A possie in Aussie

October 5, 2009

Pass the IELTS? Do not learn English if you want a visa

Why do so many international students have problems with the level of English language they need for their studies?

Why do so many people on skilled visas not get jobs in Australia, even though they are highly qualified?

Because it is possible to pass the IELTS at a high level with barely a word of English.

International students and skilled migrants are required to have high-level IELTS (International English Language Testing System) scores to get Australian visas.

In a submission to the senate inquiry into international student conditions, the University of Melbourne Graduate Student Association advocacy service argues that more funding should be allocated to language support for international students and that it is the responsibility of the University to provide this support.

In another submission, N. K. Aggarwal raises the question “do the students really come to Australia to study or simply use the Governments’ permitted method to attain permanent residence? Nearly 95 % of the overseas students attending vocational courses, settle down in Australia permanently”.

Study and employment are indeed secondary goals for many, whose primary aim is PR (permanent residency).

It is because of the PR Holy Grail that many scams have developed, including the one I was made privy to this weekend – books published in Chinese that give all of the questions that a candidate will come across in the IELTS exam, with the answers. Imposters. Secret documents. That’s the Australian visa business

There are for example 200 Reading texts used for the IELTS, which cycles through those randomly to produce each ‘unique’ test.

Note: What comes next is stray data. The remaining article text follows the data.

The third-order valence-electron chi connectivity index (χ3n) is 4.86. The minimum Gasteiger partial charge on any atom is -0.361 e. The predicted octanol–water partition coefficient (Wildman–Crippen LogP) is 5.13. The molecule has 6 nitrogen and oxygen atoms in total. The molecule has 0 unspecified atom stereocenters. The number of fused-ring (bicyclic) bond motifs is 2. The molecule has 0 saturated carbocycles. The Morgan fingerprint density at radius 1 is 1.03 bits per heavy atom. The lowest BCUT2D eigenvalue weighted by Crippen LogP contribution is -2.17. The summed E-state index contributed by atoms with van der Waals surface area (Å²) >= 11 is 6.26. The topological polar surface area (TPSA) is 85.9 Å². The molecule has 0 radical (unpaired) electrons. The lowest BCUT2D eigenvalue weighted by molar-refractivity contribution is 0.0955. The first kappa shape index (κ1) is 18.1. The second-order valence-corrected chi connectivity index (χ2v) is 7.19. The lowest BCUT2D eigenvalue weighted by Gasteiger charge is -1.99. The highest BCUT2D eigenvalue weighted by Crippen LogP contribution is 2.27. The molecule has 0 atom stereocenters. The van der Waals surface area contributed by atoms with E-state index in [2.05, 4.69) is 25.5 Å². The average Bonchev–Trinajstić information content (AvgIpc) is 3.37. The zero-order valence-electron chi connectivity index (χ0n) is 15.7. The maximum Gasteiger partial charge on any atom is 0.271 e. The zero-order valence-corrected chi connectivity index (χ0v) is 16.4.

Chinese candidates can learn to look for two or three key words in the texts which alert them to which answers to give. This of course requires a lot of dedicated rote learning, but is much quicker than trying to actually become proficient in English at this level.

It would be a good idea to find a better testing system, rather than spending millions on remediation once the students and migrants are ion Australia.

Post script: A quote from Andrew Bartlett’s submission, which I wholeheartedly approve, but also want extended to the Chinese who arrived in 2005-2006 on 457 visas:

“It is grossly unfair to encourage international students to come on the promise of permanent residency, and then change the rules after they have arrived.”


September 14, 2009

Which goods are produced by children and slaves?

Filed under: 457 visas — Nayano @ 8:03 am
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(I am breaking my own rule here, because this item is not about maginalised migrants- but I felt it was too important not to publicise as widely as possible. And, indeed, the Australian 457 visa has come dangerously close to producing forced labour Chinese slave labour in Australia )

Change.org reports that the US Department of Labor has released a document about goods that are produced by slave labour- and more goods were found to be made with child labor than forced labor. List of slave-made goods

The most common goods which have significant incidence of forced and/or child labor are cotton, sugarcane, tobacco, coffee, rice, and cocoa in agriculture; bricks, garments, carpets, and footwear in manufacturing; and gold and coal in mined or quarried goods.

Here are some of the worst offenders for forced labor or slavery:

Bolivia: nuts, cattle, corn, and sugar

Burma: bamboo, beans, bricks, jade, nuts, rice rubber, rubies, sesame, shrimp, sugarcane, sunflowers, and teak

China: artificial flowers, bricks, Christmas decorations, coal, cotton, electronics, garments, footwear, fireworks, nails, and toys

India: bricks, carpets, cottonseed, textiles, and garments

Nepal: bricks, carpets, textiles, and stones

North Korea: bricks, cement, coal, gold, iron, and textiles

Pakistan: bricks, carpet, coal, cotton, sugar, and wheat

Note: This doesn’t mean all goods from that sector in that country were produced with exploitation.

August 15, 2009

457 visa numbers drop

Filed under: 457,457 visas — Nayano @ 8:30 am
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The Minister for Immigration and Citizenship, Chris Evans, released a summary report for the subclass 457 business (long stay) visa for June 2008-09 this week.

  • Primary applications lodged in 2008-09 were 11 per cent below as compared to previous term